Thumbs up to zoning change for Grand Blvd. project

Additional variances may be sought later

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By Bob Uphues


A new mixed-use development pitched for the 3700 block of Grand Boulevard in Brookfield has cleared one hurdle, but still faces more questions – and hostility from neighboring property owners – before it wins approval from or ends up being denied by the village's board of trustees.

At a public hearing on Oct. 25, the members of the Brookfield Planning and Zoning Commission voted 7-0 to recommend amending the village's Station Area Zoning map in order to consolidate the parcel identified for redevelopment into one zoning district.

"Clearly there's a demand out there," said planning and zoning Commissioner Patrick Benjamin, referencing another recent multifamily building on Fairview Avenue completed by the same developer.

That nine-unit apartment building targeted at young professionals seeking access to the train leased completely within a few months of completion.

"I think we can see that from adjacent communities and other development that's occurred that there is a market for this type of product," Benjamin added. 

Presently the V-shaped parcel straddles two zoning districts. The lot fronting Grand Boulevard is zoned SA-4a, which encourages commercial uses on the ground floor and residences above. Three lots immediately behind that parcel, which front Sunnyside Avenue, are zoned SA-5, a strictly residential district.

Both zoning districts allow buildings of up to six stories. The developer, Michael Gatto of RMG Realty, has asked for approval of a three-story building, with a commercial unit and one apartment on the ground floor. The commercial space would face Grand Boulevard, while an apartment and covered parking for nine vehicles would face Sunnyside Avenue on the ground floor.

The two floors above would house a total of 10 one- and two-bedroom apartments.

The map amendment will need to be ratified by the village board before Gatto can move forward with seeking any zoning variations that may be needed to make the project a reality.

While planning and zoning commissioners all felt the development fit with the goals of the Station Area Zoning Modernization and the new Brookfield Comprehensive Plan, residents on Sunnyside, Grant and Sheridan avenues near the proposed building were less enthusiastic.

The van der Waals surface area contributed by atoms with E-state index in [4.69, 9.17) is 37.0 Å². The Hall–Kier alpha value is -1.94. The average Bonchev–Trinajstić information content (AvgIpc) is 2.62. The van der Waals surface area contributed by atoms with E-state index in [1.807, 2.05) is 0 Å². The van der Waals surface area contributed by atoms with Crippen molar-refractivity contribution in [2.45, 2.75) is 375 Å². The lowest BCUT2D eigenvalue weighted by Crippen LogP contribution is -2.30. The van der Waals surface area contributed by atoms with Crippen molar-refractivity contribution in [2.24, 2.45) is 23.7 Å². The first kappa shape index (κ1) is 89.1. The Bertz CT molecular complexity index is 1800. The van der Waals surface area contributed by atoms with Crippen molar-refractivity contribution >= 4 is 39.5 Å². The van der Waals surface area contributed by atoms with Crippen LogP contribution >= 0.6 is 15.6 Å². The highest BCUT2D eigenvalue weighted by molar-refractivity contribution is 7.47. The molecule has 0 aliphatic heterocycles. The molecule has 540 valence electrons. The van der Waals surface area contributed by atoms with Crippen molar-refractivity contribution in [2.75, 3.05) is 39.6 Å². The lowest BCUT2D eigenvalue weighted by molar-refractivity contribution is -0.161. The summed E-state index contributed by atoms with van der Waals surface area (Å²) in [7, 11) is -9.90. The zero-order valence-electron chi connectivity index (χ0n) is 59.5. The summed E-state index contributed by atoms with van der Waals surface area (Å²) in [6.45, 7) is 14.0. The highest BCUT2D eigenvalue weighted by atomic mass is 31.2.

Neighbors feared the development would make traffic and lack of on-street parking worse, would add to storm water runoff and would reduce privacy. About a dozen residents testified at the hearing to air their concerns.

"This sounds like a pretty big development that's going to be lot line to lot line, and we just have a lot of concerns about the impact on the neighborhood," said Claudia Duncan, a resident of Sheridan Avenue.

Brian White, who also lives on Sheridan Avenue, said the scale of the development was "not appropriate" for the area.

"It just doesn't make sense to allow it," White said.

For Edward Lupia, a Grant Avenue resident, the problem was density.

"I've seen developers come in like this, and in a few years you have a few thousand people built into your area," Lupia said. "The only progress I see here is for the developers."

The next meeting of the Brookfield Planning and Zoning Commission is on Nov. 15 at 7 p.m. at the Brookfield Village Hall, 8820 Brookfield Ave. It is unclear whether the mixed-use development at 3704 Grand Blvd. will be up for further discussion at that time.  

Email: Twitter: @RBLandmark

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Elmer Perkins  

Posted: November 3rd, 2018 3:58 PM

Just because there is a "market" or demand for something, doesn't make it appropriate. A project that is too large for a neighborhood will result in lower property values all around it, guaranteed. Peoples who are searching for a single family home to raise a family, will avoid an area with a big multi-unit building nearby. Only winner is the developer.

Bill Brandt  

Posted: November 3rd, 2018 12:41 PM

10 units and only 9 parking spaces ?

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